When did the history of Noh begin? A brief history of Noh, the world’s oldest play!



Motenas Representative
Motenas Representative

Did you know that [Noh], a traditional Japanese performing art, is said to be “the oldest theater in the world”?

In fact, Noh has a history of about 650 years or more.

In this issue, we will delve deeper into the history of Noh.

Whether you want to prepare something uniquely Japanese for entertaining foreigners or offer something interesting in conversation with people from overseas, we encourage you to check out the history of Noh.

How long has Noh been around? Is it derived from Chinese performing arts?

How long has Noh been around? Is it derived from Chinese performing arts?

Now let us look at the beginning of Noh.

What is Noh?

First of all, what kind of performing art is Noh?

Noh is a traditional art form that has been handed down in Japan for more than 650 years.

Because of this long history, it is also called “the oldest theater in the world.

Noh has a history of more than 200 years longer than the famous Shakespearean plays that represent classical theater.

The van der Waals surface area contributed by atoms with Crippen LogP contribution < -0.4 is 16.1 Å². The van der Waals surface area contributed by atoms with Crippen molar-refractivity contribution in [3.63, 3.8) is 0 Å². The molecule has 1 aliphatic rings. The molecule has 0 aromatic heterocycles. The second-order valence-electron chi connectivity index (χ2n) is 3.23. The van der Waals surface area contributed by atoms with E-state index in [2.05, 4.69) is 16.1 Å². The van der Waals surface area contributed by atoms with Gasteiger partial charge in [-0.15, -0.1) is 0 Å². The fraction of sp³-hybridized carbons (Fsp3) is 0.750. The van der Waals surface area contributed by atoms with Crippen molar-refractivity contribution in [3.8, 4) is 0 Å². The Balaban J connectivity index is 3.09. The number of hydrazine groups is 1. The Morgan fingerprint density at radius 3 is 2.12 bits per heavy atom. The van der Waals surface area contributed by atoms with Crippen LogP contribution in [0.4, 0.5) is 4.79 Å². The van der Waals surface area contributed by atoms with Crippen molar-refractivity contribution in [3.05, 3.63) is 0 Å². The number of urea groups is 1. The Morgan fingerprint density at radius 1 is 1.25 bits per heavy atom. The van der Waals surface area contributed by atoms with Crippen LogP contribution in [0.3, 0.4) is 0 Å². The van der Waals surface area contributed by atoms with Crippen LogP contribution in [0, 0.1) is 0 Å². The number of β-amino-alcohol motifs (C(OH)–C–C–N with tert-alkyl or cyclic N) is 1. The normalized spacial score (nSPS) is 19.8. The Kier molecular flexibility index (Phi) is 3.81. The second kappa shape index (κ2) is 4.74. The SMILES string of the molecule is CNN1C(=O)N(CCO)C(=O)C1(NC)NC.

Noh, a form of theater with a long history even from a global perspective, is a song-and-dance drama performed with singing and lines accompanied by the playing of musical instruments, and the actors wear masks called “Noh masks.

Many people may first think of actors wearing Noh masks when they hear the word “Noh.

Because they wear Noh masks, they do not perform with facial expressions but with stylized movements to express their emotions.

The “Sangaku” of the source spread in the Nara Period.

The origin of Noh, a song-and-dance drama, is said to be “sangaku,” which was introduced from China during the Nara period (710-794).

Sangaku is a performing art that includes elements of “Sangaku” (meaning “scatter” in Japanese) and “Gaku” (meaning “music” with instruments), and also includes acrobatics, magic, and puppet shows.

This sangaku spread widely, including among the common people.

Moved to the main style of singing and dancing in the Heian period (794-1192)